With incredibly well established crabgrass, killing it organically in order to create garden beds, tree planting sites, etc. seemed like quite a challenge. As time is on my side, I elected to lasagna garden!
The concept is simple.
- Existing plants (turf) are mowed down as low as possible.
- A biodegradable barrier is put down to smother out the existing turf. I used cardboard as businesses are happy to give it away but brown paper bags and even multiple layers of newspaper are adequate.
- Compostable layers are laid down on top of the biodegradable barrier: Anything compostable: mixed nitrogen/carbon (green/brown) material, manure, mulch, etc.
Working simultaneously with the composting materials from step 3, the layer in step two smothers out the established turf before composting both that now dead plant material and the barrier itself. Between the organic matter used in this procedure and what is provided in the roots of the existing, smothered plants, the worm and microbe activity will be exceptionally high yielding quality soil for planting in the following season.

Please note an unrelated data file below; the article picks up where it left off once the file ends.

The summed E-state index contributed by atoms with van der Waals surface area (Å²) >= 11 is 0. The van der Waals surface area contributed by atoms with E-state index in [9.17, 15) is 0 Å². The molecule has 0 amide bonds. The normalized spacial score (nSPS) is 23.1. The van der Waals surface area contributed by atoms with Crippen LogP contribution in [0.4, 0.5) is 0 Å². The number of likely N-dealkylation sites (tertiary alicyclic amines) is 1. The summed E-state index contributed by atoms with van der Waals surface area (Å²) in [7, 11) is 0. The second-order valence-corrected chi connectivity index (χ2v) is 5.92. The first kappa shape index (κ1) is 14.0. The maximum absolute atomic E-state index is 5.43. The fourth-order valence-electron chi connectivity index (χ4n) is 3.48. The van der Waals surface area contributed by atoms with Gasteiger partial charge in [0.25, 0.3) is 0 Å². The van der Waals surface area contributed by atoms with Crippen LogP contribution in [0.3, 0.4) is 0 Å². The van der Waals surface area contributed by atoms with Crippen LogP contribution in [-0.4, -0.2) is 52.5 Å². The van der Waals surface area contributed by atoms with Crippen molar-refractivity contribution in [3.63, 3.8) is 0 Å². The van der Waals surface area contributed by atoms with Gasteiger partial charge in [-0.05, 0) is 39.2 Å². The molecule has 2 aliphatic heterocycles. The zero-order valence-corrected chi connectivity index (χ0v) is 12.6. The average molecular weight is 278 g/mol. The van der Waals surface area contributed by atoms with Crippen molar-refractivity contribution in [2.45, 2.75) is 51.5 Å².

Don’t forget to remove all tape, glue and staples from the cardboard. Also avoid glossy cardboard as it is coated in plastic.
Here are some pictures of my process.
Measuring 6 feet between beds (4 foot bed plus 2 foot aisle). These dimensions are simply my preference. Being 6’4″, there is nowhere I can’t easily reach in a 4 foot bed. Plan your garden beds to your preference!
Fill with compostable layers (composting manure in my case) then mulch with whatever you have available to inhibit weed growth. I also planted a cover crop of red clover as an experiment. It seems to be germinating best where the compost is old or where some soil was mixed into the manure compost such as where I excavated to install root barriers in the middle of some garden beds.
In retrospect, I can use old pictures to show the process from start to finish!
Lasagna bed being built in November of last year:
Asparagus planted into that bed in May. All but the very top layer of manure had composted:
3 weeks later in June:
I also use this method for establishing flower beds or tree planting sites. Here is a little filbert (hazelnut) seemingly content in his lasagna bed: